All you need to know about PFIC reporting – Form 8621
For any US resident paying taxes and keeping a track of the same is as important a duty as any other. Being on the top of your taxes will not you to plan and sort things out well in advance. On the other hand, it prevents you from getting under the scrutiny of the IRS.One such important aspect of your tax filing is Form 8621. Being aware of what it is and whether or not you should include it in your returns can be quite helpful. Form 8621 comes into the picture if you are someone who has invested or owns an interest in a PFIC or Passive Foreign Investment Company.
Why Should You File?
If due to some reason you forgot or intentionally did not attach a Form 8621 along with your returns, you might be looking at one of the stiffest penalties the IRS has. Your return would come under the category of an incomplete tax return. This, in turn, means that the IRS has the authority to dig deeper and audit your returns until they are convinced.
What is PFIC?
The following is a brief description of what fits into the description of a PFIC.
If more than 75% income of an organization for a taxable year is passive, PFIC would be applicable. For example, if you have a company that invests largely into stocks, ETFs or securities it would come under the passive income category. However, if you have a consulting company they income would fall into the category of earned income.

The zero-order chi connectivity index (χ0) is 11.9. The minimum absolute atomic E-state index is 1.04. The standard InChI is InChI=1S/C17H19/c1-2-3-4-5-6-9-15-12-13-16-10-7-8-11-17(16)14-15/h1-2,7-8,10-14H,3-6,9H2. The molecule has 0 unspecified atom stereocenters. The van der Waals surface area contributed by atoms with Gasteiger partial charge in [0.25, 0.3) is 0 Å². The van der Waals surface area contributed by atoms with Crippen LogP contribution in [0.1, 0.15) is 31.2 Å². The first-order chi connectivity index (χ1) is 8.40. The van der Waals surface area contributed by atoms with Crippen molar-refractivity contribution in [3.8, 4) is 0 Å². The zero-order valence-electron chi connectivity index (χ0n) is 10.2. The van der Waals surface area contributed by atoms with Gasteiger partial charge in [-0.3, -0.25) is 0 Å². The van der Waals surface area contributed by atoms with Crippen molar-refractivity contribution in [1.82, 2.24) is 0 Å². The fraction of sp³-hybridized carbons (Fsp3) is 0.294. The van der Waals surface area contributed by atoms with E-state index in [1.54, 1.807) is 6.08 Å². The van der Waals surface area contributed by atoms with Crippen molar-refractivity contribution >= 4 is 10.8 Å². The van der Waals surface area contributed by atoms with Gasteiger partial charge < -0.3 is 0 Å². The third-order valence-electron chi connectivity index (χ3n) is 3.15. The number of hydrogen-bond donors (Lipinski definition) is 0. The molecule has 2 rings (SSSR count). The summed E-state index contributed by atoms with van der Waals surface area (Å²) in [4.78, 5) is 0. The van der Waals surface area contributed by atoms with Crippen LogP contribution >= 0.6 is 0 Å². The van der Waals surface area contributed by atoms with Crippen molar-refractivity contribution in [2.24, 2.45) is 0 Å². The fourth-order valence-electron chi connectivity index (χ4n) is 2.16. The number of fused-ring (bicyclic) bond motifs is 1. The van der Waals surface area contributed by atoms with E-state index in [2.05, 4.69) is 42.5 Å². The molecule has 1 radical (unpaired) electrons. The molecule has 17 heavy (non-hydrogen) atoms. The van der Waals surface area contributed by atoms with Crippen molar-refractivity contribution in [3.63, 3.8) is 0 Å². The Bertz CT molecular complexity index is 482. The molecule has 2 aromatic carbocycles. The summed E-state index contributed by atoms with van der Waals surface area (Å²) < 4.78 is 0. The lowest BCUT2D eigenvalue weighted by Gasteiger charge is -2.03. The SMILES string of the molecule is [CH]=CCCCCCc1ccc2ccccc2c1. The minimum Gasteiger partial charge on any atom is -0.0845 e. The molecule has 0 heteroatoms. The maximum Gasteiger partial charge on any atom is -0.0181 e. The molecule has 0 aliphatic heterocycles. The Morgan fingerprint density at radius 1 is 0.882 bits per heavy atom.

If more than 50% of the average assets held by a company is utilized to produce passive income or held for the sole purpose of creating passive income, it would come under the purview of PFIC. Rental income for an instance is passive income.
Irrespective of whether you are filing your taxes as single or married jointly, if your income from PFIC is more than $25,000, you must report the same. For example, if your PFIC’s make about $50,000 for a taxable year or you have 6 PFIC’s each earning $7000, you will have to include them in your tax filing. On the other hand, if your income from PFIC is about $18,000 for a taxable year, you might not have to declare it.
How To Report PFIC
The first step to reporting your PFIC’s is identifying how many you have in the first place. You can then use any exchange rate to calculate the income. Usually, people follow the data provided by the Department of the Treasury exchange rates or the rates published by the IRS.
Once you have identified the PFICs and used the exchange rates, you can determine if the income has breached the threshold values or not. If it has, then you would need to file the Form 8621 along with your tax returns.
To fill the form, you would need to enter the following information.
- The name of the shareholder.
- The address of the shareholder.
- The year of filing for the shareholder.
- The type of shareholder.
- The name and the address of the PFIC.
The last step is a bit more challenging one. It requires you to write a summary of the information provided for Form 8621. The usual summary includes the different classes of shares, the date on which the shares were purchased for a taxable year, the number of shares that a shareholder holds by the end of the year, its valuation and the gains or losses made on them.